I recently began to drink decaffeinated tea. As hubby is still drinking the usual sort, we have two teapots on the table. I found that a half-full pot of tea cools down more quickly. We needed a teacosy.
When I was a child older knitters in my family used to make fluted teacosies. I learned how to knit these from them. I am sure I have a pattern somewhere, but I couldn’t find it. However I remembered how the pattern works. What I did find was a bag of assorted yarn. The pattern is for DK yarn, but all my yarn was thinner than that. I used two strands together and spent a proportion of the total time to make the item untangling four strands of yarn!
I cast on 98 stitches. The number of stitches has to be a multiple of 6 with 2 extra for the seams. Two identical pieces are required. Two rows are knitted in the yarn used to cast on; each subsequent row is worked in two contrasting colours. Unlike Fairisle knitting (where the work has to be flat and floats may be woven in during the knitting) the floats across the inside are pulled tight, giving the fluted effect.
The first stitch is knitted in one colour, then six in the contrast and another six in the first colour. Repeating the twelve stitch pattern leaves one stitch at the end to be knitted in the next colour. On the reverse row it is important to put the yarn to the wrong side (facing) when not in use. All stitches are worked knitwise.
Instead of knitting one side and then the other, I made both pieces at once using two pairs of size 4mm bamboo knitting needles. I was unsure how far the yarn would go and wanted both sides to match. It meant I had to keep cutting some of the yarn and rejoining it.
Right side of teacosy
An alternativee method is to wind small balls of yarn to divide the oddments into two equal lengths. This may reduce the number of ends which have to be sewn in.
Wrong side/inside of teacosy
I tied the pairs of ends before sewing them.
I worked out the shaping by comparing my work with the teapot.
The openings were neatened by working a row of double crochet. (Warning: crochet terminology is different in UK and US patterns.)
Teacosy from above
Detail of opening with crochet
A knitting pattern I use over and over again was published by Woman’s Weekly many years ago. It is a charity knitting supplement called Loving and Giving. There are patterns for a premature baby set, a hat and scarf set, fingerless gloves with a mitten top, an Oxfam top, a bed-jacket and bed-socks, men’s socks and a blanket made from squares.
I have not used every pattern in the leaflet, but I have used the premature baby clothes pattern more times than I can remember. A friend of mine, learning that I was knitting premature baby clothes, asked, “Who is expecting a premature baby?”
I explained that I donate the clothes to the special baby unit at the local hospital.
I used to knit Oxfam tops until I learned that the charity was unable to send all the tops they received and had to pay for storage of them. This situation may have changed. (Oxfam tops are T-shirts knitted in bright colours.)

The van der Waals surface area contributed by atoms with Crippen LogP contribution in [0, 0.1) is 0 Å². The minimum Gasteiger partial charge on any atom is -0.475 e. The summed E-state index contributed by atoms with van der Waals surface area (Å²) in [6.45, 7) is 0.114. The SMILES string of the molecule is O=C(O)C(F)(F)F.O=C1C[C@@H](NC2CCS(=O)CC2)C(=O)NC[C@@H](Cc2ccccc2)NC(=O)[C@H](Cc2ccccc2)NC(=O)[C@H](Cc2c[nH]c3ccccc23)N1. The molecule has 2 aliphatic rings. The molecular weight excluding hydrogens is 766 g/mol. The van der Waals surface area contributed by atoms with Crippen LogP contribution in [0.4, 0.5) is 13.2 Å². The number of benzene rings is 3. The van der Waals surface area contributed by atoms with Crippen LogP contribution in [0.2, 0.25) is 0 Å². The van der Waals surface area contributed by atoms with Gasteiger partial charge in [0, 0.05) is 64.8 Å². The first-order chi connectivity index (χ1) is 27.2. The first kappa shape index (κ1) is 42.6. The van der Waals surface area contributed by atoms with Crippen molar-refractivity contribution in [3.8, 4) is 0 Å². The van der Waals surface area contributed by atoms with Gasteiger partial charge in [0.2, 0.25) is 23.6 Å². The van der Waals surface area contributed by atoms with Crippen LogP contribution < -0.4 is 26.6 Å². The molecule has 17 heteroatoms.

The premature baby set consists of a cardigan, hat, mittens and bootees in three sizes. I do not always knit the cardigan. At present I have a partly completed set and plenty of yarn for more. I sometimes adapt the pattern to avoid side seams. As written the cardigan is made up of two fronts, a back and two sleeves. The button and buttonhole bands are a garter stitch border knitted as part of the fronts. More care is required with the knitting if the two fronts and back are knitted as a single piece, as in the photo. If mistakes are made with the buttonholes, for example, it takes longer to put them right than on a smaller piece of work. The extension to the bands is joined to the heads of the sleeves and the cast off edge of the back.
Fronts and back with bands and extensions
I also mentioned knitting avoiding a side seam in an earlier post.
I prefer to have my knitted items used locally than to send them to Knit for Peace. It is better for the carbon footprint. However it is good that there is an organisation, which matches knitted and crocheted items with those in need of them.
Once again I have picked a theme for the A to Z Challenge. This time I aim to entertain rather than to educate. My theme is careers or occupations. I begin with a piece of creative writing.
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Kate and Keith own a knitting shop. They know how to knit by hand and using machines. Although they are the proprietors, they still work as shop assistants. Customers are glad of their advice about yarn, patterns, needles and stitches. Kate and Keith also have to do all the ordering and keep the shop clean and tidy. Once a year they have to do the stock-taking. All the goods in the shop have to be accounted for – the packets of coloured yarn, the machines for sale, the tiny items, such as buttons and other decorative and functional items.
Further reading: Knitting
I am a knitter. My posts about items I have made may be found under the category Craft.
Knitting is an ancient craft. It is possible to knit flat fabric and tubes. I wonder whether Jesus’ robe was actually knitted rather than woven. The whole of the passage including the verse in my post for the Letter D ends with the seamless robe. John 19: 1-24